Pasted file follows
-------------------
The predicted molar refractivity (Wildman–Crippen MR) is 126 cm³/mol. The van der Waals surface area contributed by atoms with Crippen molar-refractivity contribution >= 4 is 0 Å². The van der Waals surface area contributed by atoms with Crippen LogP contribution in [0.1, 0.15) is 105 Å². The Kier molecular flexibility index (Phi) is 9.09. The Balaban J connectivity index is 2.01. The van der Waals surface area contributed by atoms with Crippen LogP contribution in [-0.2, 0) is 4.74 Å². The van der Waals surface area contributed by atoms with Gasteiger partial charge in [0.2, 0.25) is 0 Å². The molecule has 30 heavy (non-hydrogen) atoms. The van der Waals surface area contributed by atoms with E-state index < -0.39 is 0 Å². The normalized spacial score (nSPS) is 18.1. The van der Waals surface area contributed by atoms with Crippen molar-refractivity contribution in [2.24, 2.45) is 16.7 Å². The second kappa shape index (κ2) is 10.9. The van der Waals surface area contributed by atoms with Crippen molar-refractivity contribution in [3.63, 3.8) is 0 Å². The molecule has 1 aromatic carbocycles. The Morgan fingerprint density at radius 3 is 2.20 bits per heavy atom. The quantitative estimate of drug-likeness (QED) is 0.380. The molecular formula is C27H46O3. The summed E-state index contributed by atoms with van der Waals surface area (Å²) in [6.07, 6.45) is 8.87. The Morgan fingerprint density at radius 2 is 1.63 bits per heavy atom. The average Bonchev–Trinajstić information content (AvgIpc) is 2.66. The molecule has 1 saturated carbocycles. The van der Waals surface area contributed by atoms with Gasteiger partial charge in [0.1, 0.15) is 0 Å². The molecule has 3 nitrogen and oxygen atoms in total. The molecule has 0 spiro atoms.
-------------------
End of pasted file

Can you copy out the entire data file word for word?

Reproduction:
The predicted molar refractivity (Wildman–Crippen MR) is 126 cm³/mol. The van der Waals surface area contributed by atoms with Crippen molar-refractivity contribution >= 4 is 0 Å². The van der Waals surface area contributed by atoms with Crippen LogP contribution in [0.1, 0.15) is 105 Å². The Kier molecular flexibility index (Phi) is 9.09. The Balaban J connectivity index is 2.01. The van der Waals surface area contributed by atoms with Crippen LogP contribution in [-0.2, 0) is 4.74 Å². The van der Waals surface area contributed by atoms with Gasteiger partial charge in [0.2, 0.25) is 0 Å². The molecule has 30 heavy (non-hydrogen) atoms. The van der Waals surface area contributed by atoms with E-state index < -0.39 is 0 Å². The normalized spacial score (nSPS) is 18.1. The van der Waals surface area contributed by atoms with Crippen molar-refractivity contribution in [2.24, 2.45) is 16.7 Å². The second kappa shape index (κ2) is 10.9. The van der Waals surface area contributed by atoms with Crippen molar-refractivity contribution in [3.63, 3.8) is 0 Å². The molecule has 1 aromatic carbocycles. The Morgan fingerprint density at radius 3 is 2.20 bits per heavy atom. The quantitative estimate of drug-likeness (QED) is 0.380. The molecular formula is C27H46O3. The summed E-state index contributed by atoms with van der Waals surface area (Å²) in [6.07, 6.45) is 8.87. The Morgan fingerprint density at radius 2 is 1.63 bits per heavy atom. The average Bonchev–Trinajstić information content (AvgIpc) is 2.66. The molecule has 1 saturated carbocycles. The van der Waals surface area contributed by atoms with Gasteiger partial charge in [0.1, 0.15) is 0 Å². The molecule has 3 nitrogen and oxygen atoms in total. The molecule has 0 spiro atoms.